• Disadvantages: Ignores other interactions that may have contributed to the customer’s decision

Example: Customer clicks on a banner ad, then on Facebook advertisement and finally to Google/Microsoft advertisement, after which he makes a purchase. The first-click attribution model attributes the entire conversion value to the banner ad.


The value of the conversion is evenly distributed among all ad interactions in the customer journey.

  • Advantages: provides a balanced view of all interactions

  • Disadvantages: too simple, does not distinguish between different types of interactions

Example: A customer clicks on a banner ad, then on a Facebook ad and finally on a Google/Microsoft ad, after which he makes a purchase. The attribution linear model splits the conversion value equally between all three channels, so that each channel receives 1/3 of the conversion value.


More value is attributed to ads that the customer saw closer to the time of conversion.

  • Advantages: takes into account the possible importance of interactions closer to the conversion

  • Disadvantages: underestimates the importance of early interactions

Example: A customer clicks on a banner ad 10 days ago, on a Facebook ad 5 days ago and on Example: A customer clicks on a banner ad 10 days ago, a Facebook ad 5 days ago, and a Google/Microsoft ad today, after which they make a purchase. The time decay attribution model attributes the most conversion value to Google/Microsoft advertising, the middle value to Facebook advertising, and the smallest value to banner advertising, due to the length of time between interaction and conversion.


Combines the first and last clicks, where both of these points receive a larger portion of the conversion value.

  • Advantages: combines the benefits of the first and last click models

  • Disadvantages: more complicated to implement and understand

Príklad: Zákazník klikne na bannerovú reklamu, potom na Facebook reklamu a nakoniec na Google/Microsoft reklamu, po ktorej uskutoční nákup. Pozíciou založený atribučný model pripíše 40% hodnoty konverzie bannerovej reklame, 40% hodnoty Google/Microsoft reklame a zvyšných 20% Facebook reklame.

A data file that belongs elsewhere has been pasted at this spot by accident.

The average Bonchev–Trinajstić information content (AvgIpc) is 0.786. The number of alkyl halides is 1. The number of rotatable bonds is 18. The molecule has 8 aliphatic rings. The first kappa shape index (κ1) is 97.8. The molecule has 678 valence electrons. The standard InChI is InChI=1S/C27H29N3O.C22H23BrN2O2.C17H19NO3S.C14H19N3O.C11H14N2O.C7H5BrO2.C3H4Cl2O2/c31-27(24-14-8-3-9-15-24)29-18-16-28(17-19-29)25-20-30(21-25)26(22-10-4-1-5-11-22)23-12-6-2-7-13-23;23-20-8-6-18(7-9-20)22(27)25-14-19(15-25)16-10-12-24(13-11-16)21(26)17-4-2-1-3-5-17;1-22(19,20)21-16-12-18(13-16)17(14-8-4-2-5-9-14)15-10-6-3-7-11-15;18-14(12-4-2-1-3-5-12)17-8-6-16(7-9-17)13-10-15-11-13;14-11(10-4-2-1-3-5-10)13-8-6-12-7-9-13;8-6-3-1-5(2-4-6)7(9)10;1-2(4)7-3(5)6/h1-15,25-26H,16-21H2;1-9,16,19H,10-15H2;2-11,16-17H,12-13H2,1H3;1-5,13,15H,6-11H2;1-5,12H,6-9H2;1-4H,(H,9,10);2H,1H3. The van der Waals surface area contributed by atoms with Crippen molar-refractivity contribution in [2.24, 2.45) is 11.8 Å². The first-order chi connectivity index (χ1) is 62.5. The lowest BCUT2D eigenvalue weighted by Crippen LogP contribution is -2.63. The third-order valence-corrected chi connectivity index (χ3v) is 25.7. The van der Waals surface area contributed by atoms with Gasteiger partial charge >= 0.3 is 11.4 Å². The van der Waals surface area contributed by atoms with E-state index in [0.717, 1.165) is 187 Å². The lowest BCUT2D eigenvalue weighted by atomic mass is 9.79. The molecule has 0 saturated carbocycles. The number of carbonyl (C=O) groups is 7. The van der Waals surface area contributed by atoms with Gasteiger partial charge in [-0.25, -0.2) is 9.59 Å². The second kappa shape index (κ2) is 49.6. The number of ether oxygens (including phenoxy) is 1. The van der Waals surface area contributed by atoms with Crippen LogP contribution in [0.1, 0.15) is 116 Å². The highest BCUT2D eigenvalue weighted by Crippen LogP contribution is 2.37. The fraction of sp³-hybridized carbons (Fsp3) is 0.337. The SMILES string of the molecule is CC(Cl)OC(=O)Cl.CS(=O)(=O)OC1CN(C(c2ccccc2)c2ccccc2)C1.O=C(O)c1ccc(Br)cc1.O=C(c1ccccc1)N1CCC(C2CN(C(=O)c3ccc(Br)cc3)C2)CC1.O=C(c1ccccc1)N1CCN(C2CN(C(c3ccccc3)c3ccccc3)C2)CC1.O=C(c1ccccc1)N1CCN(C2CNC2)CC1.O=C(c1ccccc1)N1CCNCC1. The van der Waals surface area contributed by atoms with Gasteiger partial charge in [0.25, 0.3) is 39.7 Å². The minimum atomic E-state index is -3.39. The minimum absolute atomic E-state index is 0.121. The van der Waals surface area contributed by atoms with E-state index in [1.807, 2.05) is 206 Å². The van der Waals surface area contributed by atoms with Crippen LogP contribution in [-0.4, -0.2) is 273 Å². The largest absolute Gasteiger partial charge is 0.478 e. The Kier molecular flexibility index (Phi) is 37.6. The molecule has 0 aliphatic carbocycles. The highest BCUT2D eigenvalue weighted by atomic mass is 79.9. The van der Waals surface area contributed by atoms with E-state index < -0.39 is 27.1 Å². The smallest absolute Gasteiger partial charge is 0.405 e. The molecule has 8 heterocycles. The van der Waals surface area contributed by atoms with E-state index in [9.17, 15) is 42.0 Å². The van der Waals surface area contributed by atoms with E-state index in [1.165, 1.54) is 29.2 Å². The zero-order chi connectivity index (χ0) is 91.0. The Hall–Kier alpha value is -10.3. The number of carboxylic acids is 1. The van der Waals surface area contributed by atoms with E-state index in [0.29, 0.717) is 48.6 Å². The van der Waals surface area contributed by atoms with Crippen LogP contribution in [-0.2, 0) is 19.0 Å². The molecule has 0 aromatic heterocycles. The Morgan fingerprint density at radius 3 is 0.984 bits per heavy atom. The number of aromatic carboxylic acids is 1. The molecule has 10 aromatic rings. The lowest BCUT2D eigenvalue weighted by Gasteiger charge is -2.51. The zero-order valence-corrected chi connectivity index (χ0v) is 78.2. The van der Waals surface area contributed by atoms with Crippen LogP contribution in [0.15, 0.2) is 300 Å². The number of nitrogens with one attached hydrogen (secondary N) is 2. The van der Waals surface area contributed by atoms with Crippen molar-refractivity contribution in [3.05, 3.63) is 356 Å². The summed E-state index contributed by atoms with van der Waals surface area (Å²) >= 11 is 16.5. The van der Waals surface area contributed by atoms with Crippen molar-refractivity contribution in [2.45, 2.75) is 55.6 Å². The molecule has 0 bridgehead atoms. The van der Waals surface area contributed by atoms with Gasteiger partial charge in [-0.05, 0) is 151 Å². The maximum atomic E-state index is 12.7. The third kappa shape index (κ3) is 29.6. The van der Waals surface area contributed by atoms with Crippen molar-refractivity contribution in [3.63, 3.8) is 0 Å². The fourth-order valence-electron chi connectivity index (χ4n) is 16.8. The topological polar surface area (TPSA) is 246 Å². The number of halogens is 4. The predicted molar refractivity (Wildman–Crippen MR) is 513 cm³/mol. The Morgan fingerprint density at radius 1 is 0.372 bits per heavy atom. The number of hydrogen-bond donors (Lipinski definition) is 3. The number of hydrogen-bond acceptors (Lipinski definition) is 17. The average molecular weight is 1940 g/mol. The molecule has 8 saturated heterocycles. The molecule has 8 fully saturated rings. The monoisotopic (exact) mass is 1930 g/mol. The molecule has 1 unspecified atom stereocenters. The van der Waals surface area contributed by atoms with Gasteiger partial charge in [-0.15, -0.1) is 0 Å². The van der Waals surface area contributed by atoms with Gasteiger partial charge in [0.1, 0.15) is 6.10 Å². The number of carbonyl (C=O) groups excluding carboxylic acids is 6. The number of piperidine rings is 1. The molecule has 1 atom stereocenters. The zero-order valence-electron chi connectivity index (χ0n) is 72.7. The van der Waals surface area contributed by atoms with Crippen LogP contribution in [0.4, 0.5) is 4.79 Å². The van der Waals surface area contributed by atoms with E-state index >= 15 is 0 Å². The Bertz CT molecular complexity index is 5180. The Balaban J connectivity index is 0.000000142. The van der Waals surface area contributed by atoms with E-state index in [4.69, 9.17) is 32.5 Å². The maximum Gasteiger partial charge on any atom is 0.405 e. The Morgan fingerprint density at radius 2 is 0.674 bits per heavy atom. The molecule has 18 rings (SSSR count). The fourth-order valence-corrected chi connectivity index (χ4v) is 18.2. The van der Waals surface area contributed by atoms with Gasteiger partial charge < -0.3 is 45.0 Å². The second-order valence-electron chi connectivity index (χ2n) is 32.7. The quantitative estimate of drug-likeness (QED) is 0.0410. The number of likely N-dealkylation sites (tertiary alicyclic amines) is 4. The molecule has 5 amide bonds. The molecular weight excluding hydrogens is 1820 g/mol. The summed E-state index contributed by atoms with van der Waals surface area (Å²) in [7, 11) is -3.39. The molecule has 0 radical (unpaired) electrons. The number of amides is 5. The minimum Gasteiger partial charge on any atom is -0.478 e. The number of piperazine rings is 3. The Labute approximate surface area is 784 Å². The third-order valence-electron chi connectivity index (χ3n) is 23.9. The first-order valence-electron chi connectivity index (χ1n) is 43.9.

Model based on data

Data-driven attribution model – DDA uses machine learning to assign value to conversions based on the analysis of available data about each conversion action.

  • Advantages: the most accurate model taking into account all interactions based on real data

  • Disadvantages: requires a large amount of data, so it can only be available for accounts with a sufficient number of conversions

Example: A customer clicks on a banner ad, then on a Facebook ad and finally on a Google/Microsoft ad, after which he makes a purchase. A data-driven attribution model will use machine learning algorithms to analyze all interactions and use the data to decide how to attribute conversion value. For example, it can determine that a banner ad contributed 20%, a Facebook ad 30% and a Google/Microsoft ad 50% to achieve a conversion, based on an analysis of historical data and customer behavior patterns.


Attribution models provide incredibly valuable insight into how different ad interactions affect conversions. A thorough understanding and proper use of these models will allow you not only to increase ROI, but also to better understand the journey of your customers from the initial contact to the final purchase. Constantly monitoring and updating them in line with changing trends and consumer behavior can dramatically improve your ability to attract and retain customers.